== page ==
Facilities

Welcome Chris Klieman to K-State!
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ksume2000
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Re: Facilities

Post by ksume2000 » February 26th, 2020, 9:02 am

tmcats wrote:
February 25th, 2020, 5:54 pm
i always thought two-year degrees would be a good idea like for agronomy, bookkeeping, teaching, and the like. probably doesn't work for engineering and physics. but my gosh, some of these disciplines do not need four years of college.
The number of credit hours needed for a satisfactory engineering education could be achieved in 2.5 years if you work hard. The problem is the linearity of the prerequisites. Starting with Calc1, Calc2, Calc3, DiffEQ all being needed for the upper level classes. Similarly with basic physics/chemistry 1 and 2 needing to be out of the way before the real work starts. AP high school courses could help with timing, if your HS offered them and you had a clear plan that early in life.

Interestingly, written communication for engineers was one of my favorite courses. It basically undid 12 years of creative writing. Say what you need to say. Make sure it is clear and concise. Done. What a relief for someone who struggled all through HS trying to flesh out 2 pages of information into 10 pages of fluff.

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Post by wild@nite » February 26th, 2020, 11:03 am

ToledoCat#2 wrote:
February 25th, 2020, 4:55 pm
Society used to value a college graduate with a "well-rounded education" -- meaning exposure to the fine arts, literature, music, etc. It was a good idea then, but not today. Today society values a "well-rounded technocrat" with skills in critical thinking, computers, STEM classes, and leadership. Anything else is fluff in today's world.

So, perhaps the answer is for KSU to eliminate or minimize the "fluff" and maximize the "meat" of a career choice (for those students fast-tracking a narrow career choice), but still offer all the liberal arts training for those students wishing to go down that path.

I'm guessing a "narrow" career path could be achieved with 80-90 credit hours.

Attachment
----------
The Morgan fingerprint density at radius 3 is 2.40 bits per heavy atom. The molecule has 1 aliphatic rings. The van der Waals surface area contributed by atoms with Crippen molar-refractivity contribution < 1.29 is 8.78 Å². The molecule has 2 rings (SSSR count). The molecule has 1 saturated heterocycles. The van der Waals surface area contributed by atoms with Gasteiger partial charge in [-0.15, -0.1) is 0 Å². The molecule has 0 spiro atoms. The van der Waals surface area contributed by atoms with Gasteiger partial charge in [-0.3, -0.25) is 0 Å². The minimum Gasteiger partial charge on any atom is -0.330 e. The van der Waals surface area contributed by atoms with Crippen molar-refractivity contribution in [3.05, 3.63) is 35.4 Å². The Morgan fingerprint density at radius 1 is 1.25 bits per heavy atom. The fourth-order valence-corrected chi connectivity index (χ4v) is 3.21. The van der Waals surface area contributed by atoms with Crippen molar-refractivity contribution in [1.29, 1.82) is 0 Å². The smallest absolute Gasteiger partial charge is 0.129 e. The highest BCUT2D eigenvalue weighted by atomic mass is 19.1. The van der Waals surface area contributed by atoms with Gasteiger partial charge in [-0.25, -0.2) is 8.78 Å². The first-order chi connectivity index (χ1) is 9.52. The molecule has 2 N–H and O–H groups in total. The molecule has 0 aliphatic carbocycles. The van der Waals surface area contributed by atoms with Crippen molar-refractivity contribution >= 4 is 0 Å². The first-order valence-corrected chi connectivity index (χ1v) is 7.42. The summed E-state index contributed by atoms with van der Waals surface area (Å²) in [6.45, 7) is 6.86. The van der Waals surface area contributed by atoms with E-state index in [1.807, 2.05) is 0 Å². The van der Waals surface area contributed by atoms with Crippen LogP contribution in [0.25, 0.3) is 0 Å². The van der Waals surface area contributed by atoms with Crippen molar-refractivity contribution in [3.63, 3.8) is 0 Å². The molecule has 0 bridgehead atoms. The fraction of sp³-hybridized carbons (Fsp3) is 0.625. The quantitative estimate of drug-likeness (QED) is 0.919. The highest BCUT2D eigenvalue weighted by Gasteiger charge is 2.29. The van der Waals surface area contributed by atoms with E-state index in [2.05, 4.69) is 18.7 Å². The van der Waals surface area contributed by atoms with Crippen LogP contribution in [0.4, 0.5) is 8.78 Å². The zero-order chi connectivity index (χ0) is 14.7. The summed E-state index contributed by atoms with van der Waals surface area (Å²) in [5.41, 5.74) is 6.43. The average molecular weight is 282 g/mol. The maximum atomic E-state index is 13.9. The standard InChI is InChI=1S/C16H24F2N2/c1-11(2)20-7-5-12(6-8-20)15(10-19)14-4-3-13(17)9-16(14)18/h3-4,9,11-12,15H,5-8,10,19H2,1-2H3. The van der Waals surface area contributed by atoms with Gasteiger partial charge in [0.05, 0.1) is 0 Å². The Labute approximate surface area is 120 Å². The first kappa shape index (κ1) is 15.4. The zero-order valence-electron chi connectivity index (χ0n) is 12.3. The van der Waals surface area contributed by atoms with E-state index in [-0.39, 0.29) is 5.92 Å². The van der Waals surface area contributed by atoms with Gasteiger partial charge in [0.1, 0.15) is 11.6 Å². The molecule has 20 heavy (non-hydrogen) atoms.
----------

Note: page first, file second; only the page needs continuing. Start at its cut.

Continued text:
Precisely. The world is different, but college is still clinging to the "well rounded" theory that is just flat unnecessary and a waste of 2 years. KSU needs to merge with a Tech school to capture some of those kids (get ahead of the game) and get rid of the fluff. You want to increase enrollment, be more tech centered, be cheaper, and be the most efficient in the state.

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Post by ToledoCat#2 » February 26th, 2020, 11:13 am

What is the obstacle for KSU having a portion of its curriculum dedicated to "tech/hand-on" technology degrees?

In essence, what can't K-State essentially have a junior college on its main campus.

I think KSU has recently hired 3 top administrators pretty much to boost enrollment, plus a plethora of "diversification" administrators.
The alternate to those expensive hirings was to make KSU degrees cost less.
+++++++==
Even I didn't know that you could get a degree in Queer Studies at my alma mater. What the hell kind of work will you do with that degree? Someone please explain and perhaps I'll retract my negative commentary.

mustang
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Post by mustang » February 26th, 2020, 11:15 am

tmcats wrote:
February 25th, 2020, 5:54 pm
i always thought two-year degrees would be a good idea like for agronomy, bookkeeping, teaching, and the like. probably doesn't work for engineering and physics. but my gosh, some of these disciplines do not need four years of college.
A two year program to teach? My daughter is an elementary teacher (Austin, TX) and there is a lot more content than a two year program.

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Post by tmcats » February 26th, 2020, 11:16 am

ksume2000 wrote:
February 26th, 2020, 9:02 am
tmcats wrote:
February 25th, 2020, 5:54 pm
i always thought two-year degrees would be a good idea like for agronomy, bookkeeping, teaching, and the like. probably doesn't work for engineering and physics. but my gosh, some of these disciplines do not need four years of college.